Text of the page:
Sunday, March 01, 2009

The spirit of mortification

Continuing from Divine Intimacy:
The true spirit of mortification embraces, in the fist place, all the occasions for physical or moral suffering permitted by divine Providence. The sufferings attendant on illness or fatigue; the efforts required by the performance of our duties or by a life of intense labor; the privations imposed by the state of poverty – all are excellent physical penances. If we sincerely desire to be guided by divine Providence in everything, we will not try to avoid them, or even to lighten them, but will accept wholeheartedly whatever God offers us. It would be absurd to refuse a single one of those providential opportunities for suffering and to look for voluntary mortifications of our own choice. Likewise, it would be foolish for those in religious life to omit the least exercise imposed by the Rule in order to do a penance of their own choosing.

It is exactly the same in the moral order. Do we not sometimes try to avoid a person whom we do not like, but with whom the Lord has brought us into contact? Do we look for every means of avoiding a humiliation or an act of obedience which is painful to nature? If we do, we are running away from the best opportunities for sacrificing ourselves and for mortifying our self-love; even if we substitute other mortifications, they will not be as effective as those which God Himself has prepared for us. In the mortifications offered to us by divine Providence, there is nothing of our own will or liking; they strike us just were we need it most, and where, by voluntary mortification, we could never reach.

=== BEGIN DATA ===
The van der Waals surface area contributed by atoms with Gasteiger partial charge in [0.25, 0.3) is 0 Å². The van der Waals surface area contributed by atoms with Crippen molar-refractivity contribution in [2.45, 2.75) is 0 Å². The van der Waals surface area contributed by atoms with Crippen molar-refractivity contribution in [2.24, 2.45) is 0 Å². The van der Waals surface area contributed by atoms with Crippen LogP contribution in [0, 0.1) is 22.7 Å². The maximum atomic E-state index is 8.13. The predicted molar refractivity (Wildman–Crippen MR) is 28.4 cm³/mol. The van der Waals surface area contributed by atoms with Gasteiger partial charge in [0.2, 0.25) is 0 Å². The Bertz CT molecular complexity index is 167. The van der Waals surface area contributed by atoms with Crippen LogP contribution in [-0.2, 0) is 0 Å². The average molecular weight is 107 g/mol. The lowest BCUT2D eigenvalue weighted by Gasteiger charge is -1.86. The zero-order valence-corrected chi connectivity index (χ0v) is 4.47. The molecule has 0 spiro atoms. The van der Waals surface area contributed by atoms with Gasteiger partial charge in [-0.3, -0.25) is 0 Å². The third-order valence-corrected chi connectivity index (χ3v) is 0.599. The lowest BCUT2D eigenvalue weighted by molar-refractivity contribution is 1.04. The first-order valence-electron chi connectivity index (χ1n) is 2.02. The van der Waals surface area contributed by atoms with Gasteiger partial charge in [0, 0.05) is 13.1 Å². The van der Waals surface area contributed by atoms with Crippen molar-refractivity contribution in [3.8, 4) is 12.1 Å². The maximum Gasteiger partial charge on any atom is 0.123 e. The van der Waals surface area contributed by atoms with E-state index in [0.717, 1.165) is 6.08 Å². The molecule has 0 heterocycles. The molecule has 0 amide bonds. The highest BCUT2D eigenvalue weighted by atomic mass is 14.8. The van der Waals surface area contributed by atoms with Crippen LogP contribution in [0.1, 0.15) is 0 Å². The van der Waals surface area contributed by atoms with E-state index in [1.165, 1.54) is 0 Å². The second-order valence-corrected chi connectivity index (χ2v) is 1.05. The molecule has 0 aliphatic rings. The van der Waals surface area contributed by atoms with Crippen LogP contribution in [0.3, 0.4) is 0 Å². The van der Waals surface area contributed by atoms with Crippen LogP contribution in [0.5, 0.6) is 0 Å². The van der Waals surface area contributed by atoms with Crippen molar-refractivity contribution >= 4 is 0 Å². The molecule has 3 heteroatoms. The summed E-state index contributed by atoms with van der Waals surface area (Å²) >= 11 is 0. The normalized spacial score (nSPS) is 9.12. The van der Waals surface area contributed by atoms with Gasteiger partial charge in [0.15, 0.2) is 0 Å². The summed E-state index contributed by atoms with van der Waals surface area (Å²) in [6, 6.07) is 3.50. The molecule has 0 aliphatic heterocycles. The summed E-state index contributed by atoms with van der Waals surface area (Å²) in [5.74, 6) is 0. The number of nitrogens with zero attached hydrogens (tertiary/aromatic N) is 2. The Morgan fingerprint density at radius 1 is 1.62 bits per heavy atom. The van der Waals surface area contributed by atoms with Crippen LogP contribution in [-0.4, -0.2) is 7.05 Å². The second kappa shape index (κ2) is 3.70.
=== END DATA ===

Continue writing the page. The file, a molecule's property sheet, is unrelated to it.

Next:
In order to arrive at sanctity, a certain specified amount of voluntary penance is not required of all; this varies according to the inspiration of the Holy Spirit, the advice of superiors, and each one’s physical strength. All, however, must have that truly deep spirit of mortification which can embrace with generosity every opportunity for renunciation prepared or permitted by God.

Oh Lord, Lent after Lent, I have looked for what to give up that will be of benefit to me and pleasing to You; and all this time You have been providing the richest opportunities for renunciation in the very events of life. In the very words which turned my heart to You, "Not my will, but thine be done," is the renunciation, the mortification you showed us how to offer. deo gratia

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